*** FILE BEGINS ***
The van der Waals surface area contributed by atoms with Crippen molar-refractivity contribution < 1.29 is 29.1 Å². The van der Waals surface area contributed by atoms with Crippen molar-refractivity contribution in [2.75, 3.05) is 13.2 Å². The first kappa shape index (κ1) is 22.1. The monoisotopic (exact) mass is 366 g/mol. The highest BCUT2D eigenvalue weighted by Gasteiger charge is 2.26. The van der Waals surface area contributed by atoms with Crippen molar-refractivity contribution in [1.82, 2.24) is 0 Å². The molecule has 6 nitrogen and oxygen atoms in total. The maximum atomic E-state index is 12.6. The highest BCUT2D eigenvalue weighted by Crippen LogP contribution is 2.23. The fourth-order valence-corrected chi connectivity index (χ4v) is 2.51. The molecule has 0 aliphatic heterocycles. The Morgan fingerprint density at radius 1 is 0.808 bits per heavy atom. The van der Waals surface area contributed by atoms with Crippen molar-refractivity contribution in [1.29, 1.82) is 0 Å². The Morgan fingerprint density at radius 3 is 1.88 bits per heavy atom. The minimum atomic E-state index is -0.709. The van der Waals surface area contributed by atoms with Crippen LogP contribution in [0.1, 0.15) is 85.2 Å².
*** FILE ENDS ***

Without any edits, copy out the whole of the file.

The van der Waals surface area contributed by atoms with Crippen molar-refractivity contribution < 1.29 is 29.1 Å². The van der Waals surface area contributed by atoms with Crippen molar-refractivity contribution in [2.75, 3.05) is 13.2 Å². The first kappa shape index (κ1) is 22.1. The monoisotopic (exact) mass is 366 g/mol. The highest BCUT2D eigenvalue weighted by Gasteiger charge is 2.26. The van der Waals surface area contributed by atoms with Crippen molar-refractivity contribution in [1.82, 2.24) is 0 Å². The molecule has 6 nitrogen and oxygen atoms in total. The maximum atomic E-state index is 12.6. The highest BCUT2D eigenvalue weighted by Crippen LogP contribution is 2.23. The fourth-order valence-corrected chi connectivity index (χ4v) is 2.51. The molecule has 0 aliphatic heterocycles. The Morgan fingerprint density at radius 1 is 0.808 bits per heavy atom. The van der Waals surface area contributed by atoms with Crippen molar-refractivity contribution in [1.29, 1.82) is 0 Å². The Morgan fingerprint density at radius 3 is 1.88 bits per heavy atom. The minimum atomic E-state index is -0.709. The van der Waals surface area contributed by atoms with Crippen LogP contribution in [0.1, 0.15) is 85.2 Å².